1. Artificial Neural Networks are electronic models based on the neural... (DACS Store, Artificial Neural Networks ...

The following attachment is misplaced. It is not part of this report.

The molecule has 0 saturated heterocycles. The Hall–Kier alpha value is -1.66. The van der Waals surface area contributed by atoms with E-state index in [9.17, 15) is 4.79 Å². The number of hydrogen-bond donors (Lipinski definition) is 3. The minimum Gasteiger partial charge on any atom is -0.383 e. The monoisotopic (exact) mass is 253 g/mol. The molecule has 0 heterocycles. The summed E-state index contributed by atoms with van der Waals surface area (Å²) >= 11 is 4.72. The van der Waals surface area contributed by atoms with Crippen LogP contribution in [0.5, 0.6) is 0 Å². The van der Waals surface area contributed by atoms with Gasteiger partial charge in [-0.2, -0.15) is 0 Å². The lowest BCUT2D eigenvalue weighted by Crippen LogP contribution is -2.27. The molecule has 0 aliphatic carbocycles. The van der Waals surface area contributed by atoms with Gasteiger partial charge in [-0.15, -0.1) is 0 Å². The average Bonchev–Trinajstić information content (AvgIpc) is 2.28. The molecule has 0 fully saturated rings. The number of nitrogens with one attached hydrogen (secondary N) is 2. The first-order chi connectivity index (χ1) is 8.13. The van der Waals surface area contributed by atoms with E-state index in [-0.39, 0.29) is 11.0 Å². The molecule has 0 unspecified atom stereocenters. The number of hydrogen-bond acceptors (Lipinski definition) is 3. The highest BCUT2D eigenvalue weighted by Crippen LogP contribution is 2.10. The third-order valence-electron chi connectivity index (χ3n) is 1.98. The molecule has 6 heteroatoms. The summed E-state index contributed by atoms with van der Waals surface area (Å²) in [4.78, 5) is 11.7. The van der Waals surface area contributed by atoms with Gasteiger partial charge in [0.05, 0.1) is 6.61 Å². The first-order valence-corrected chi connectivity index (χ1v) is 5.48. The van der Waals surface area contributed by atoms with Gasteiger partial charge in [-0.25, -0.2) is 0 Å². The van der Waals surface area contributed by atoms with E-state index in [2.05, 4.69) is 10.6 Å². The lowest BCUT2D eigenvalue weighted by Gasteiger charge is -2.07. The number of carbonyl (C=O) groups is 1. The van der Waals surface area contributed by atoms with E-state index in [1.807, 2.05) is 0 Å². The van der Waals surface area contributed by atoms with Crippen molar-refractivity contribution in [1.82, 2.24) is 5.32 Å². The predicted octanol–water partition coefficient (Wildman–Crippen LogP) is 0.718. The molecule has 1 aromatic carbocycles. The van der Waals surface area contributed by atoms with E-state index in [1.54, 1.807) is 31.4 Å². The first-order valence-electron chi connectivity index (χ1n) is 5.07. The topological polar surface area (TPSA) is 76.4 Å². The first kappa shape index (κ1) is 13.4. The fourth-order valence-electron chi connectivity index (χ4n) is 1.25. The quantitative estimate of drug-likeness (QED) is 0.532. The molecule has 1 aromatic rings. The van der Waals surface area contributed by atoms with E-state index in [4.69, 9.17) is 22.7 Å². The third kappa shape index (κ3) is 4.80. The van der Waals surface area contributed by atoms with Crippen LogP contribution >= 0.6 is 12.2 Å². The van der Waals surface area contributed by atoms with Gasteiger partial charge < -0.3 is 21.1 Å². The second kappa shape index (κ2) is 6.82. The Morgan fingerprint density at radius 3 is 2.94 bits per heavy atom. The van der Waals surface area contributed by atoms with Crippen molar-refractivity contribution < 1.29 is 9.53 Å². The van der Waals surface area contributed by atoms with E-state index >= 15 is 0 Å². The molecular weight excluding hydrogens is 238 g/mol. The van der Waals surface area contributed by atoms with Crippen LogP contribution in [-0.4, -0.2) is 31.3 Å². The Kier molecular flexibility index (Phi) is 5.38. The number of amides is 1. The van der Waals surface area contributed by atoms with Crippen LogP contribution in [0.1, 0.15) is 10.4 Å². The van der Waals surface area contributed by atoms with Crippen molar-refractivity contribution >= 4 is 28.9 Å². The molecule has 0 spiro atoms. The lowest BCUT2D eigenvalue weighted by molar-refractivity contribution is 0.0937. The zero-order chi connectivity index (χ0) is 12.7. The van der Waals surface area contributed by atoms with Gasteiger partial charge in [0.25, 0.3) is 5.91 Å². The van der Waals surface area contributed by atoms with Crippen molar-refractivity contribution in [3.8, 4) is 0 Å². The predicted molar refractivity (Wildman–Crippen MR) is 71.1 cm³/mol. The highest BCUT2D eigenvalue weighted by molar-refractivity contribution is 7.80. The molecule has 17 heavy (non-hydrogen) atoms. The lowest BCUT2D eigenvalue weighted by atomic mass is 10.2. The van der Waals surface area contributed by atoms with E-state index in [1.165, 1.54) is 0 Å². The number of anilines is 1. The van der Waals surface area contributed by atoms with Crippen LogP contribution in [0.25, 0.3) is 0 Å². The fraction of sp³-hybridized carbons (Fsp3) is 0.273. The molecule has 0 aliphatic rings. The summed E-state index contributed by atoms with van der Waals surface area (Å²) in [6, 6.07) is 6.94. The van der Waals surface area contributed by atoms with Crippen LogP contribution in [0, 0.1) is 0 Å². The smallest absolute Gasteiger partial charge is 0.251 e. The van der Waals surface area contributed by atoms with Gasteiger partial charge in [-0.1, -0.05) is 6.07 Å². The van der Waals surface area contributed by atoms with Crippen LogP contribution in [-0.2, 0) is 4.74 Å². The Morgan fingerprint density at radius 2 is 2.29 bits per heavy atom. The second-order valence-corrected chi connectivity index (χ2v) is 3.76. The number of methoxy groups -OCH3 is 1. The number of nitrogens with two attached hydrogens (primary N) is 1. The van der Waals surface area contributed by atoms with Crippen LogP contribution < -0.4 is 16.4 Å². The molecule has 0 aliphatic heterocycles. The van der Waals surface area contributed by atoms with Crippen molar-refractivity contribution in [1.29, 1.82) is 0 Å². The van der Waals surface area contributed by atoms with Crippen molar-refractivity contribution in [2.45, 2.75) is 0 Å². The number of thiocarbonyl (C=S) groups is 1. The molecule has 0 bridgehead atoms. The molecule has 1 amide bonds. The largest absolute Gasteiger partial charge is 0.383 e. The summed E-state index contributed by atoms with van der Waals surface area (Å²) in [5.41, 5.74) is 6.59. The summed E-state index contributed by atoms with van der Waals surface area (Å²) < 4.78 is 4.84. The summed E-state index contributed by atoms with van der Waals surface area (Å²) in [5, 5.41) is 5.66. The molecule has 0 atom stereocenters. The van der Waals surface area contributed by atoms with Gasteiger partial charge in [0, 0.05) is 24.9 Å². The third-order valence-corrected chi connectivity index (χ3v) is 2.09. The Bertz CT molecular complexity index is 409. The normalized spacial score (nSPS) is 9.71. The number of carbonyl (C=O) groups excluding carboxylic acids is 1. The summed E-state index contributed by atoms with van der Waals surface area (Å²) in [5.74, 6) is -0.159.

Session B-T2-3 MODELING AND VERIFICATION OF DIGITAL LOGIC CIRCUIT USING NEURAL NETWORKS Dr. Reza Raeisi Indiana State University, Terre Haute, Indiana; Email: [email protected] 1. INTRODUCTION Artificial Neural Networks are electronic models based on the neural structure of a human brain (DACS Store, Artificial Neural Networks Technology). Neural Networks have plethora of applications such as in process control, financial forecasting, voice recognition, pattern recognition, medical diagnosis and many other areas (Principe, et al; 2000) The problem of interest to us consists of first, using artificial neural networks for modeling digital logic circuits based on truth table, logic diagram or Boolean logic expression and second to contribute specific method and understanding of hardware aspects of neural networks for modeling and verification of digital logic circuits. Neural networks are analogous to digital logic circuits because they produce outputs to specific inputs. But unlike digital logic, a neural network can be trained and is dynamic. Its output values can change corresponding to its inputs every time it is trained. In order to test the digital logic, a neural network model is built with specific parameters that could be trained and tested. This neural network model has the ability to change dynamically its logic behavior through user inputs. 2. METHODOLOGY For the purpose of testing digital logic circuits, Java Object Oriented Neural Engine (JOONE) with back-propagation algorithm is used. In neural network software packages, a neuron is called a processing element. There are three layers in a neural network, namely, input, hidden and output layer. The back-propagation algorithm is the most widely used algorithm. It begins by feeding input values forward through the network. It calculates the output error and propagates it backward through the network in order to find errors for neurons contained in hidden layers. This process is repeated until the neural network output falls within the minimum tolerance value. American Society for Engineering Education April 1-2, 2005 – Northern Illinois University, DeKalb, Illinois. 2005 IL/IN Sectional Conference An example of a back propagation to test full adder data is as shown in Figure 1. The required data Input A, Input B, Input C is fed to the neural network. The neural network needs to learn this data by experience. It gives the Sum and the Carry error which is then compared with the desired values. It adjusts the weights that connect different nodes in the layers to give the desired output. This process takes place until the error is within the minimum tolerance value. The same concept is used to model wide variety of combinational logic circuits like multipliers, multiplexers and demultiplexers for different input values. Figure 1: An example of a back-propagation network to model a full adder data. Joone is a neural net framework written in Java. It's composed by a core engine, a GUI editor and a distributed training environment. Neural network that tests digital logic is built using the GUI editor. The GUI editor is a Graphical User Interface to visually create, modify and test the neural net. The features of the GUI editor are: • Creation of any architecture, according to the nature of the core engine • Neural net save and restore from a file system • Setting of all parameters for each component of the neural network • Checking for the correctness of the neural network • Use of pre-processing and control plug-ins • A complete macro editor to define and control the scripting code • A control centre to train the neural network • A charting component to visualize the output values of the neural network • A flexible environment based on XML files to add new layers, synapses, etc. to the editor's palette • Exporting of the embedded neural network to distribute and run it on external applications See (Marrone. P, Java Object Oriented Neural Engine, The GUI editor). American Society for Engineering Education April 1-2, 2005 – Northern Illinois University, DeKalb, Illinois. 2005 IL/IN Sectional Conference This program generates a truth table for a particular logic circuit in order to train its network. The user can enter the data and try to train and test the network until the optimum values for the network are reached. The flowchart for the training and testing the neural network that uses a back-propagation algorithm is as shown in the Figure 2. Truth table is evaluated Enter truth table The user may enter the number of hidden layers, momentum, learning rate Neuron weights are randomized Neural network is being built Neural network is being trained User enters one input pattern for testing Exhaustive testing Testing results are input to a file Testing result is being displayed Program exit Figure 2: Flowchart for training and testing of neural network using back-propagation algorithm. American Society for Engineering Education April 1-2, 2005 – Northern Illinois University, DeKalb, Illinois. 2005 IL/IN Sectional Conference 3. TRAINING AND TESTING For training and testing different digital logical functions like AND, XOR, full adder and other combinational logic circuits, a neural network model is built that employs a back-propagation algorithm. The neural network dynamically adjusts itself depending upon the size of the network. The number of input variables determines the number of input layer neurons. The number of hidden layers is predicted based on the performance of the network and there is no particular criterion for choosing the number of hidden layers. Again, the number of output variables determines the number of output layer neurons. The input and the expected output values are entered in a text editor. The other parameters that also affect the performance are the momentum, learning rate, and epoch. Epoch is the number of times the text file is processed. Momentum determines the speed at which the network runs and the learning rate is the rate at which the neural network learns all the input and the expected output values. After entering all the values of the variables, the network is first trained until it reaches its minimum acceptable RMS error (less than 0.01). If the network has an RMS error less than 0.01, it is then tested for an epoch of 1. The results are displayed in the text editor file specified in the JOONE software. This process is repeated with different network parameters. A logic 1 is assigned to any output value between 0.5 and 1. A logic 0 is assigned to any output value between 0 and 0.5. Figure 3 shows the input and expected outputs entry through a notepad file for a full adder circuit. Figure 3: Full Adder input entry in the notepad file. American Society for Engineering Education April 1-2, 2005 – Northern Illinois University, DeKalb, Illinois. 2005 IL/IN Sectional Conference After the inputs and the expected outputs are entered in the notepad, a full adder circuit is built using the GUI editor that is available in JOONE software. This is as shown in Figure 4. It consists of an input layer with three inputs, an output layer with two outputs for sum and carry and a hidden layer which is chosen through trial and error method. The training set and the desired data are entered through the file input layers. The teacher layer helps the neural network to learn in order to reach the expected value of outputs. The method of building these blocks are explained in the help menu provided at the top of the neural editor. Figure 4: Full adder training using Joone neural net editor. After the neural network is built using the standard GUI editor, the desired parameters are entered for the training to take place. An example is as shown in the Figure 5. American Society for Engineering Education April 1-2, 2005 – Northern Illinois University, DeKalb, Illinois. 2005 IL/IN Sectional Conference Figure 5: Parameter entry for full adder training. The neural network is trained until the RMSE is close to zero. Once the RMS error becomes approximately zero, the network is ready for testing. The full adder testing is as shown in Figure 6. American Society for Engineering Education April 1-2, 2005 – Northern Illinois University, DeKalb, Illinois. 2005 IL/IN Sectional Conference Figure 6: Full Adder testing. The testing is carried out using a file output layer that helps in storing the expected values. The parameters are again entered with epoch of 1 and learning is set to false. This is shown in Figure 7. American Society for Engineering Education April 1-2, 2005 – Northern Illinois University, DeKalb, Illinois. 2005 IL/IN Sectional Conference Figure 7: Parameter entry for testing. The network is tested for best results. The results are displayed on the notepad file stored in the file output layer as shown in Figure 8. Figure 8: Results of testing are verified using a notepad file. American Society for Engineering Education April 1-2, 2005 – Northern Illinois University, DeKalb, Illinois. 2005 IL/IN Sectional Conference 4. RESULTS The table 1 shows the output of a sample run of the JOONE program for a full adder. The inputs and the desired outputs are entered and the neural network is tested. The root mean-square error is then noted for different momentum and learning parameters. In this case, the network consists of 3 hidden neurons and epoch is set to 1000. The momentum M specified by the user increases from 0.2 to 0.6 vertically and beta represents the learning rate. Choosing right values of momentum and learning rate improved the performance of the neural network. Table 1: RMSE after 1000 epochs. M/Beta 0.2 0.3 0.4 0.5 0.6 0.2 0.006439 0.006429 0.006182 0.005902 0.005612 0.3 0.006435 0.006395 0.006125 0.005840 0.005548 0.4 0.006398 0.006374 0.006327 0.005770 0.005476 0.5 0.006354 0.006309 0.006049 0.006226 0.005392 0.6 0.006301 0.006230 0.005956 0.005669 0.006080 5. FUTURE RESEARCH With the rapid development of VLSI, reconfigurable computing and FPGA make fast massively parallel computations more affordable and neural networks with any architecture can be easily designed. Since most of the signals in real world are analog in nature, many researchers have developed analog neural networks (Valle, et al., 1995; Valle, et al., 1996; Brea, et al; 1998). But problems like noise, power supply instability, cross talk and temperature variations become inevitable. Due to these reasons, digital logic is used as an alternate solution. With the substantial advances in FPGA technology, programmable logic provides a new way of designing and developing systems. The research would help in understanding hardware aspects of neural networks for modeling and verification of digital logic circuits. 6. DISCUSSION AND CONCLUSION This paper proposed a neural network for designing digital logic circuits using Joone software. The software testing provided expected results. This project not only helped the students to grasp the basics of neural network and digital logic gates but also to solve wide variety of digital logic design problems using neural models. Motivated by these results, future investigations will address the design and testing of neural networks using hardware. Today, hardware testing is American Society for Engineering Education April 1-2, 2005 – Northern Illinois University, DeKalb, Illinois. 2005 IL/IN Sectional Conference gaining popularity. Neural networks are inherently massively parallel in nature (Nordstrom, et al., 1992) which means that they lend themselves well to hardware implementations, such as Field programmable arrays. With the use of reconfigurable hardware, the performance of the neural networks can be improved. This advantage will be exploited in the test generation of combinational and sequential circuits using neural networks. REFERENCES Brea, V.M., Vilariño, D.L., and Cabello, D. (1998). Active Contours with Cellular Neural Networks: An Analog CMOS Realization, Signal Processing and Communications. (J. RuizAlzola ed.), pp.419-422, IASTED/Acta Press. DACS Store, Artificial Neural Networks Technology, http://www.dacs.dtic.mil/techs/neural/neural2.html. Marrone. P, Java Object Oriented Neural Engine, GUI Editor, http://www.jooneworld.com/docs/guiEditor.html. Nordstrom, T., Davis, E.W., and Svensson, B. (1992). Issues and applications driving research in non-conforming massively parallel processors. (In I. D. Scherson, editor, Proceedings of the New Frontiers, a Workshop of Future Direction of Massively Parallel Processing), pp. 68-78. McLean, Virginia. Principe, C.Jose., Euliano, R.Neil., and Lefebvre, W.Curt. (2000). Neural and Adaptive Systems: Fundamentals Through Simulations, John Wiley and Sons. Valle, M., Chiblé, H., Baratta, D., and Caviglia, D.D. (October, 1995). Evaluation of synaptic multipliers behavior in the back propagation analog hardware implementation, vol. 2, pp 357-362. Proceedings of ICANN'95 Fifth International Conference on Artificial Neural Networks, Paris. Valle, M., Caviglia, D.D., and Bisio, G.M. (1996). An experimental analog VLSI neural network with on-chip back-propagation learning, Analog Integrated Circuits & Signals Processing, vol. 9, pp. 25-40. Kluwer Academic Publishers, Boston. American Society for Engineering Education April 1-2, 2005 – Northern Illinois University, DeKalb, Illinois. 2005 IL/IN Sectional Conference